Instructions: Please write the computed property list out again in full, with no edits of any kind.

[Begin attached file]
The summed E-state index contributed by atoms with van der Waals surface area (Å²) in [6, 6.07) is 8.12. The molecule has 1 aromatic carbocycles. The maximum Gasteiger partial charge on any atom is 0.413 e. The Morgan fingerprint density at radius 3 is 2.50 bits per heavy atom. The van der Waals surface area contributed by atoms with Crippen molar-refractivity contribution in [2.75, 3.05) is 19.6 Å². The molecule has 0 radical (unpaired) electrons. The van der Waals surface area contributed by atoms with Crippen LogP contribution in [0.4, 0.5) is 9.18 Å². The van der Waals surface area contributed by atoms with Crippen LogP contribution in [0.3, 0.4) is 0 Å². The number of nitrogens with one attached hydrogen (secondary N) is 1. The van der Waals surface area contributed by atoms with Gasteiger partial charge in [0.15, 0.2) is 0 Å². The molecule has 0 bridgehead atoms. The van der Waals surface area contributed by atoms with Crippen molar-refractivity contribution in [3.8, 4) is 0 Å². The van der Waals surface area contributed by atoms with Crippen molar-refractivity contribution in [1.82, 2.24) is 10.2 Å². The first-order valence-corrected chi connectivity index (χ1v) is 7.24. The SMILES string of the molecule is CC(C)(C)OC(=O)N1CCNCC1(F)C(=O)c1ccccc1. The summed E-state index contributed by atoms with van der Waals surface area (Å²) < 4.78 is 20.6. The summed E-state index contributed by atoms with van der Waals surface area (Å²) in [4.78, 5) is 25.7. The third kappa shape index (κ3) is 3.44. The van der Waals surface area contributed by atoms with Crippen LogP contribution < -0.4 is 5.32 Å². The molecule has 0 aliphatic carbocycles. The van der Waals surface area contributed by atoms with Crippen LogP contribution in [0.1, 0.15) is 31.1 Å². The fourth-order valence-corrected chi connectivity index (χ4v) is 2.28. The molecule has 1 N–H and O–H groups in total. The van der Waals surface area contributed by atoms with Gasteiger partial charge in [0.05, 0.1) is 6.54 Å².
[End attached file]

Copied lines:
The summed E-state index contributed by atoms with van der Waals surface area (Å²) in [6, 6.07) is 8.12. The molecule has 1 aromatic carbocycles. The maximum Gasteiger partial charge on any atom is 0.413 e. The Morgan fingerprint density at radius 3 is 2.50 bits per heavy atom. The van der Waals surface area contributed by atoms with Crippen molar-refractivity contribution in [2.75, 3.05) is 19.6 Å². The molecule has 0 radical (unpaired) electrons. The van der Waals surface area contributed by atoms with Crippen LogP contribution in [0.4, 0.5) is 9.18 Å². The van der Waals surface area contributed by atoms with Crippen LogP contribution in [0.3, 0.4) is 0 Å². The number of nitrogens with one attached hydrogen (secondary N) is 1. The van der Waals surface area contributed by atoms with Gasteiger partial charge in [0.15, 0.2) is 0 Å². The molecule has 0 bridgehead atoms. The van der Waals surface area contributed by atoms with Crippen molar-refractivity contribution in [3.8, 4) is 0 Å². The van der Waals surface area contributed by atoms with Crippen molar-refractivity contribution in [1.82, 2.24) is 10.2 Å². The first-order valence-corrected chi connectivity index (χ1v) is 7.24. The SMILES string of the molecule is CC(C)(C)OC(=O)N1CCNCC1(F)C(=O)c1ccccc1. The summed E-state index contributed by atoms with van der Waals surface area (Å²) < 4.78 is 20.6. The summed E-state index contributed by atoms with van der Waals surface area (Å²) in [4.78, 5) is 25.7. The third kappa shape index (κ3) is 3.44. The van der Waals surface area contributed by atoms with Crippen LogP contribution < -0.4 is 5.32 Å². The molecule has 0 aliphatic carbocycles. The van der Waals surface area contributed by atoms with Crippen LogP contribution in [0.1, 0.15) is 31.1 Å². The fourth-order valence-corrected chi connectivity index (χ4v) is 2.28. The molecule has 1 N–H and O–H groups in total. The van der Waals surface area contributed by atoms with Gasteiger partial charge in [0.05, 0.1) is 6.54 Å².